222Rn and 210Pb in the Arctic summer air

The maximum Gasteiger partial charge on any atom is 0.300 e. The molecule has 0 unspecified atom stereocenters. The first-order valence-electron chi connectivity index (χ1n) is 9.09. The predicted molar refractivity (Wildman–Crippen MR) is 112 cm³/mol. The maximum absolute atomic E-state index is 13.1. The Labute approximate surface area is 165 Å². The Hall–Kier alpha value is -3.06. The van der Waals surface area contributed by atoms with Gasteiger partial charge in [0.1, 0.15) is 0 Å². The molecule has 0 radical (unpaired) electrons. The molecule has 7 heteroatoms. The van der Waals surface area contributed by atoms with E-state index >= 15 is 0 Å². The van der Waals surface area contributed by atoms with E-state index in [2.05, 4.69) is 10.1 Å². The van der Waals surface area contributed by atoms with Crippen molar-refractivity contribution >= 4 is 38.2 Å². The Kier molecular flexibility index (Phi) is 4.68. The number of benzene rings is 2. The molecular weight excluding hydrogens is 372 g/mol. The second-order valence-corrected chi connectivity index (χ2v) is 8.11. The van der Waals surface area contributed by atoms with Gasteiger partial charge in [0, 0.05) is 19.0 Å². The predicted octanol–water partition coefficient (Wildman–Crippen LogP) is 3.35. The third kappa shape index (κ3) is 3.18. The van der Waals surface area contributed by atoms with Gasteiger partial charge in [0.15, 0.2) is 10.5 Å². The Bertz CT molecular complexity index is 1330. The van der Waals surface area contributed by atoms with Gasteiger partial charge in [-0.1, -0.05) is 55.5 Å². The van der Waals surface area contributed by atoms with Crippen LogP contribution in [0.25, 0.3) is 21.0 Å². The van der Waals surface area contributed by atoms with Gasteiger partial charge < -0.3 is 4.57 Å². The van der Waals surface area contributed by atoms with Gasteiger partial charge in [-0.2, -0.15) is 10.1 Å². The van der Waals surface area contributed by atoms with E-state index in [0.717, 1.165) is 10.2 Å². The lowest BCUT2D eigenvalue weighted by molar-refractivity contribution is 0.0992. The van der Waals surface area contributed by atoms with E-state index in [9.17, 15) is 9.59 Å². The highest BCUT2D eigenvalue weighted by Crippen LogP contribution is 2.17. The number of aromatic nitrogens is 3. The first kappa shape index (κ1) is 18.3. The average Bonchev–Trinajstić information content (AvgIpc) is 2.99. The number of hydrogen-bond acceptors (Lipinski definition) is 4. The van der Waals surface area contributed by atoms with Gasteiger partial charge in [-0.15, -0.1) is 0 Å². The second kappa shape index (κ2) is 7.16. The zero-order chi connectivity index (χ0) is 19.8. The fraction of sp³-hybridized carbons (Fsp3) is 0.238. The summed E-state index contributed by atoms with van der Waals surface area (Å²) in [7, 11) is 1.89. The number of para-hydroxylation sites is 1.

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As part of an extensive air chemistry programme, during summer 1980, on board the Swedish ice-breaker 'Ymer', levels of 222Rn (radon) and its long-lived daughters 210Pb and 210Po were measured. The radon was trapped on charcoal and the long-lived daugther products sampled on filters on a daily basis. In addition, short-lived progenies were followed continuously on the filters in order to achieve a time resolution of about one hour. The concentrations of radon and 210Pb in the Arctic summer air north of latitude 75° N averaged 75 ± 21 (1 sd) and 0·075 ± 0·028 mBqm-3, r respectively. During a two week period of persistent polar winds, the mean radon concentration was 19 ±5 mBq m-3. During such 'Arctic background' conditions, radon exhalation from the sea may contribute significantly to the measured radon-in-air concentration. It is shown that steady-state equilibrium models, applied to an air mass over the sea, overstimate the aerosol residence-time calculated from activity ratios. Time-dependent calculations indicate a mean aerosol residence time of 4 to 7 d in Arctic air. Good agreement is observed between radon levels and the time since the air mass left larger areas. Both the 222Rn and the long-lived daughter measurements are insensitive to contamination from ship and local settlement.